Fiona Fieldhouse is Forgiving the Fifties

It was a different sort of rain. The tiny drops fell straight down and tinkled with a sound like tissue paper as they touched the window, so fragile I could hardly see them. They looked like translucent soap flakes of Rinso. Very “fifties”, Rinso.  Thoughts, vague and fragmented by my despondency at being in bed with ‘flu, float back to the fifties.

Here it comes again, the rain. Drops of pure cold. The fifties were cold. We had jack frost, patterns of the thinnest ice, on the inside of the windows. We used to leave our vests and knickers under our eiderdowns overnight so that when we put them on we’d avoid the shock of icy “chilpruf” against sleep-warmed skin.  We dressed in front of a one bar electric fire and then raced downstairs to make toast on the Aga, leaning against it, warming up as the toast cooked.

There were many small blondes like me in the fifties; Doris Day, Debbie Reynolds, girls next door who got their man. That’s what you did, then. That’s what you were educated for. But you couldn’t go out and lasso your man. You had to wait to be asked; to a dance, on a date, to be walked home. 

You wore your paper nylon petticoats, your stiletto heels, your shirtwaister with the collar turned up and hoped you shone, stood out, were noticed. You squeezed into three quarter length jeans, flat little pumps, shocking pink sloppy joe, the sweater tantalizingly concealing your excitingly emerging shape. 

You were feminine, fragile, waiting to be offered a strong hand by a handsome man who would lift you out of your world into his own; into his protection, to support his dreams, have his children, make his home.

Brigitte Bardot pouted at the camera and slipped off her little-girl boderie anglaise. Marilyn Munroe shimmered and shimmied and breathlessly whispered, exquisite femininity tantalisingly veiling her sexuality. So, there you are, my darling. There are your icons. You are Venus in blue jeans, Mona Lisa with a pony tail, poised at the edge of life. You have emerged from your chrysalis. Say goodbye to divided skirts and aertex shirts, school hats and gym slips, liberty bodices and lab overalls.

And what are you going to do now? Well, this is what you must do. Find yourself a nice occupation which will lead you to finding the right man for you; an occupation which, just in case the right man isn’t the right man after all, you can pick up again if you need to.

Rain turning to snow. Snow is quieter, large flakes batting silently against the window. In Vienna, when I was forty, the snow was silent. It muffled sound. In Vienna, this side of the iron curtain, much was muffled. Until one day an American psychiatrist, speaking to a roomful of expatriate women whose husbands, like mine, often worked on other side of the iron curtain said “and you gals, who looks out for you? Your men move around in their own culture bubbles, their umbilical chords firmly linked to base. You gals are out there on the streets, taking the kids to school, the tram to the supermarket, trying to make appointments, trying to communicate, struggling with language and culture. You’re on Mars! Right?”  Right!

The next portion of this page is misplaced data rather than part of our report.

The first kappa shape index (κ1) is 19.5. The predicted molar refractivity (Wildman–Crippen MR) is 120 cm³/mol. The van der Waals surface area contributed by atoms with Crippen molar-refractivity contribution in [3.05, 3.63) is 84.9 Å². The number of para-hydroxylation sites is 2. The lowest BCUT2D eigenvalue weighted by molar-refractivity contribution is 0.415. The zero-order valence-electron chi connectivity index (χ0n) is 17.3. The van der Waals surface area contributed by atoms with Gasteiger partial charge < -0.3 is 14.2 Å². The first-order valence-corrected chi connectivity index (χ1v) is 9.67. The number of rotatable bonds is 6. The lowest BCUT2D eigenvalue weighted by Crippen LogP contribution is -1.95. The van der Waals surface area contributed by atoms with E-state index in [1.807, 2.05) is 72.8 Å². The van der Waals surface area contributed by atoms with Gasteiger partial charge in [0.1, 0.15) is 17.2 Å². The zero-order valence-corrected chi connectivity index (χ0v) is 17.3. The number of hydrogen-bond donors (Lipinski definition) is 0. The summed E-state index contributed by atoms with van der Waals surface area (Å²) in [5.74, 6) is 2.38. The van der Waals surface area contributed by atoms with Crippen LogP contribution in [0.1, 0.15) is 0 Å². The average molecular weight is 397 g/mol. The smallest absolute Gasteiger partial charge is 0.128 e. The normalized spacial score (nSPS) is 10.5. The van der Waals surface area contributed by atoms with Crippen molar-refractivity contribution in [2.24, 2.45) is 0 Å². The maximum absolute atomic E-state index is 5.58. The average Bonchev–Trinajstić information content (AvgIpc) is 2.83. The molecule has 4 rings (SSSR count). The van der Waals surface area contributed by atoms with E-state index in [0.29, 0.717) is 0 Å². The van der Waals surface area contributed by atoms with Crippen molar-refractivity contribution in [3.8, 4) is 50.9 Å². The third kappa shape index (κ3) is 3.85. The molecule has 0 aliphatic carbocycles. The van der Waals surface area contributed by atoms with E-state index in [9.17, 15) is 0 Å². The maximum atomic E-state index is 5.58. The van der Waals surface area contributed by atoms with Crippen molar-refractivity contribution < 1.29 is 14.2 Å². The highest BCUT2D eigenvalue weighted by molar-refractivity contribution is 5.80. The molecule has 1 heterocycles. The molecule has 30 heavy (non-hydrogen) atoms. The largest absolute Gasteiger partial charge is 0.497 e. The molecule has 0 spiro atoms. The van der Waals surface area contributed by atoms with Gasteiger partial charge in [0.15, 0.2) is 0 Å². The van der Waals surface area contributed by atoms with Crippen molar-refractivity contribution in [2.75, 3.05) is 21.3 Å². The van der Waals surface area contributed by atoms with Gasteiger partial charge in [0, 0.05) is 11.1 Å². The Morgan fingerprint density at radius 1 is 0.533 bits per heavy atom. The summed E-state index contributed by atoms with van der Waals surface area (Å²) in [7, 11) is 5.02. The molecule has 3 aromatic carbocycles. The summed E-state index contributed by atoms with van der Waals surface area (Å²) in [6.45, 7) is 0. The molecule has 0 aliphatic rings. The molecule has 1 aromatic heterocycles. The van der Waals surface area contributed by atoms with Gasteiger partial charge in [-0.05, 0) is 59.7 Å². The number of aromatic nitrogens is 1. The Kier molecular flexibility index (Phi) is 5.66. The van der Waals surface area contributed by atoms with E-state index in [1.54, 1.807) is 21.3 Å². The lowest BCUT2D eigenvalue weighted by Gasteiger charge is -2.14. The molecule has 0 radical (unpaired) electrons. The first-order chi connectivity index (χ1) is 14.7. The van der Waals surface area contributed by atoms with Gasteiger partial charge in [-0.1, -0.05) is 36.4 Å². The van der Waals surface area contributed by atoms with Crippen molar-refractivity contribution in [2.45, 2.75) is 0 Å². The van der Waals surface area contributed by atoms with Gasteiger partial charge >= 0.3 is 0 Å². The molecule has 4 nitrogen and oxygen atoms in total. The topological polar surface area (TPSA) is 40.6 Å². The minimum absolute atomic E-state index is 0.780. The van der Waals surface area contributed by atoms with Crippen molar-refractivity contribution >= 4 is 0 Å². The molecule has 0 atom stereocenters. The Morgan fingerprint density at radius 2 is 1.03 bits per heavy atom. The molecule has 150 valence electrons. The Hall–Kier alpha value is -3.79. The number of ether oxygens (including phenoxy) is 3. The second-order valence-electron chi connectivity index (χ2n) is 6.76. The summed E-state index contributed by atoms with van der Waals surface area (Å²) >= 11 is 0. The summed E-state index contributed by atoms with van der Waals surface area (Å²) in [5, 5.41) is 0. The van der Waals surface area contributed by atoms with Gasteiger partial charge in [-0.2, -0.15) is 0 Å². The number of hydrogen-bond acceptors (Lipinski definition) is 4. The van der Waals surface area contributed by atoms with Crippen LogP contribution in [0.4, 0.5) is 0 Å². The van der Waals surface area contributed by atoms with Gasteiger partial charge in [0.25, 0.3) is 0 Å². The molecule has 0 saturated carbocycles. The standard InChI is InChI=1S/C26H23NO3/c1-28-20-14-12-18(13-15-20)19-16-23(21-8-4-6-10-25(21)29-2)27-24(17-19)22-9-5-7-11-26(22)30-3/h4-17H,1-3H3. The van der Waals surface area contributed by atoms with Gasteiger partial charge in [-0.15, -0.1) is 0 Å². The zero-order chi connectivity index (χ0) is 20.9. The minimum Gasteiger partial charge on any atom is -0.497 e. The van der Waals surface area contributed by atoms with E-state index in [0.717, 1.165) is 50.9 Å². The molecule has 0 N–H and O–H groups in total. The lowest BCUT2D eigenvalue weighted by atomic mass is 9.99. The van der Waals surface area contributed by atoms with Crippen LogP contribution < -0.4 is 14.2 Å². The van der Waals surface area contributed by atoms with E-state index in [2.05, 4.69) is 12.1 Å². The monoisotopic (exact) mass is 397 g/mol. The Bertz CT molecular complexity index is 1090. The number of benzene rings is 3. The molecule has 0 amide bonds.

How was Venus now? Coping, of course. But the seed was sown and the share of someone else’s dream in return for the input of years was a lesser reward than it had been. For me there began a railing against fate, a yearning for opportunity to do my own thing, loss of tranquillity, fermentation of discontent. Until, on United Nations Women’s Day, at the UN in Vienna, more words were spoken. This time it was a woman, the first ordained American woman.  She spoke powerfully, elegantly, pertinently. And her message was, “Don’t try to out-guy the guys. There is no need. Be you.”  How true.

Snow has stopped. Weak winter sunshine cheers. Snuggle down and keep warm. Have to get over this flu. Next week I’m going to retire. I must hand over to my successor; hand over my role, my occupation, my own thing, which I did pick up again and have loved for 15 years. I still have the man, or should I say he still has me? Now there are grandchildren and the blue jeans beckon. I am Granny in blue jeans.

In Greek forgiveness means let it go. I treasure the fifties but I let the resentment go. And I have a computer waiting for me to do what I choose to do next… to write.

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